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C# 2008 Programmer's Reference by Wei-Meng Lee

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Chapter 7. Delegates and Events

Two of the most important aspects of object-oriented programming are delegates and events. A delegate basically enables you to reference a function without directly invoking the function. Delegates are often used to implement techniques called callbacks, which means that after a function has finished execution, a call is made to a specific function to inform it that the execution has completed. In addition, delegates are also used in event handling. Despite the usefulness of delegates, it is a topic that not all .NET programmers are familiar with. An event, on the other hand, is used by classes to notify clients when something of interest has happened. For example, a Button control has the Click even, which allows your program to be notified when someone clicks the button.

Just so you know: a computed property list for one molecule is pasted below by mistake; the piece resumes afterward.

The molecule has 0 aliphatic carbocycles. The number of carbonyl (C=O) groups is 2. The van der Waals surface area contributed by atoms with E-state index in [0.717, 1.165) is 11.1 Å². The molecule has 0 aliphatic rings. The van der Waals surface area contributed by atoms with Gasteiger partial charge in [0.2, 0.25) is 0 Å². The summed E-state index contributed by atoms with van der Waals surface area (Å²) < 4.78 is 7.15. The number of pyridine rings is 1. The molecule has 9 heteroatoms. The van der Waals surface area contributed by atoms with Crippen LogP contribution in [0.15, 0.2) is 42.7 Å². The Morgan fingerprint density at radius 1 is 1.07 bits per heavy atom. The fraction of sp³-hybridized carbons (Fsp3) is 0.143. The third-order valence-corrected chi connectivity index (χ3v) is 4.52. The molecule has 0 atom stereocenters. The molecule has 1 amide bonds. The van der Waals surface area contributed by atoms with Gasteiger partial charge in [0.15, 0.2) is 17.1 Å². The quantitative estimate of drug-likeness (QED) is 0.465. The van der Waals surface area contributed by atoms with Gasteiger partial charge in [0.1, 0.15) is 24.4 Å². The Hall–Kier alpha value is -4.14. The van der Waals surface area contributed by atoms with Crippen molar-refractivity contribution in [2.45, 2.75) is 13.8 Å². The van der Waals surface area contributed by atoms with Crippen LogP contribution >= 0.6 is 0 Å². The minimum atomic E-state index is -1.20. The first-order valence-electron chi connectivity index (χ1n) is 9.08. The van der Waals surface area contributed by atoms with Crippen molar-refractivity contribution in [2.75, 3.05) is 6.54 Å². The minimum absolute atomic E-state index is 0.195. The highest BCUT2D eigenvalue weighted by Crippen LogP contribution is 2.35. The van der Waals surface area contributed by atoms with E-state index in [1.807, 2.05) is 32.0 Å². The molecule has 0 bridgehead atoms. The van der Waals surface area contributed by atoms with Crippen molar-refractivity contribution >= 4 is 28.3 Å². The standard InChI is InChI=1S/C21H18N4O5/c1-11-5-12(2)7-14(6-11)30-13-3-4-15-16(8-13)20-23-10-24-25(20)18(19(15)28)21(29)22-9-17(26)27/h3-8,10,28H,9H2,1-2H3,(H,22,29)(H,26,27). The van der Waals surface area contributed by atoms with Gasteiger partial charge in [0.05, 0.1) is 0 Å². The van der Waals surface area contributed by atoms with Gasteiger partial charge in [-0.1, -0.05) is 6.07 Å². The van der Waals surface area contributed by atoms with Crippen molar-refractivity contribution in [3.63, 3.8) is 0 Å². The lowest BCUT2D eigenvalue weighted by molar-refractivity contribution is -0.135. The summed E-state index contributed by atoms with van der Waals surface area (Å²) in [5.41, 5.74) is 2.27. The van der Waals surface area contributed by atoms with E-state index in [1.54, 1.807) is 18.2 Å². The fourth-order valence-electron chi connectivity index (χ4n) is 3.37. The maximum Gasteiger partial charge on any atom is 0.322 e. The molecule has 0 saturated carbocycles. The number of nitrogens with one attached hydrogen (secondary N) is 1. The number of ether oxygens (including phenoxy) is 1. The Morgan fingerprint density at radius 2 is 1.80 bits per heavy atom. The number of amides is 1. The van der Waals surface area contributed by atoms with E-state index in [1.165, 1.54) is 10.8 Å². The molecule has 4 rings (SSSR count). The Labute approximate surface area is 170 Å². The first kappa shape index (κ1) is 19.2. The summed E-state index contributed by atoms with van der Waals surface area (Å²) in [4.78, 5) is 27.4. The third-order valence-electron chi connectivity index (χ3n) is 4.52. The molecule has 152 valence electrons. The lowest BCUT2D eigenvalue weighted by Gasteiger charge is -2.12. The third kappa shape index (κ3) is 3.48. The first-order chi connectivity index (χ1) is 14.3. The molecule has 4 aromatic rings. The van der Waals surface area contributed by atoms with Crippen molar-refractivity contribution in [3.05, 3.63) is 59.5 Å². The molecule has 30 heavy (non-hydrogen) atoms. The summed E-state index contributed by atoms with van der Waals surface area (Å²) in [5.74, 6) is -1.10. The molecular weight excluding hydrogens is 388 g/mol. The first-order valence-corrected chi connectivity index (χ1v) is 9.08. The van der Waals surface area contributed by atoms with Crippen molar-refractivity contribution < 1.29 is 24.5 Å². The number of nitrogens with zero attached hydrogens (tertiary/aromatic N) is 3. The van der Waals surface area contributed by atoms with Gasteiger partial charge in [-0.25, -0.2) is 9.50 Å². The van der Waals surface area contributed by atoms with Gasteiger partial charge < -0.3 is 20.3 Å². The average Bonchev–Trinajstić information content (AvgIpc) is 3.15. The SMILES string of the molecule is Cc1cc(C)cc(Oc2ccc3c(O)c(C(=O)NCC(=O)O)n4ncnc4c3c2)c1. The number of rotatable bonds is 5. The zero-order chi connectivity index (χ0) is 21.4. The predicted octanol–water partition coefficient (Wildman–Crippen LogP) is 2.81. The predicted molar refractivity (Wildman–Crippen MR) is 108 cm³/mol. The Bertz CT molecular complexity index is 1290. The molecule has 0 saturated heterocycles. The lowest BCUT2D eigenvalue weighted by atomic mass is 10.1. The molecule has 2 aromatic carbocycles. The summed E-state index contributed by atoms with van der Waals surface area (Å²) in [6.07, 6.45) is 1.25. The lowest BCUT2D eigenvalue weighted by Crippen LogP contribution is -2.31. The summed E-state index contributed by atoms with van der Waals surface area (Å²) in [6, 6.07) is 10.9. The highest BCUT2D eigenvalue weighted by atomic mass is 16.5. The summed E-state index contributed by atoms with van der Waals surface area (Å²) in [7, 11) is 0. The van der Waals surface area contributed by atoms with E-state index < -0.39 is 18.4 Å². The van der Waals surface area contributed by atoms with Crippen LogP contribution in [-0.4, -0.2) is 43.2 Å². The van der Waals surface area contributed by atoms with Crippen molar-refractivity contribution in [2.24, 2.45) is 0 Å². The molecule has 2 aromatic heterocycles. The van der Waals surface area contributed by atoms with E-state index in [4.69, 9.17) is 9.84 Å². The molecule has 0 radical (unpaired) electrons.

This chapter explores the following:

  • What is a delegate?

  • Using delegates

  • Implementing callbacks using a delegate

  • What are events?

  • How to handle and implement events in your program

Delegates

In C#, a delegate is a reference type that contains a reference to a method. Think of a delegate as a pointer to a function. Instead of calling a function directly, you use a delegate to point to it and then invoke the method by calling the delegate. The following sections explain how to use a delegate and how it can help improve the responsiveness of your application.

Creating a Delegate

To understand the use of delegates, begin by looking at the conventional way of invoking a function. Consider the ...

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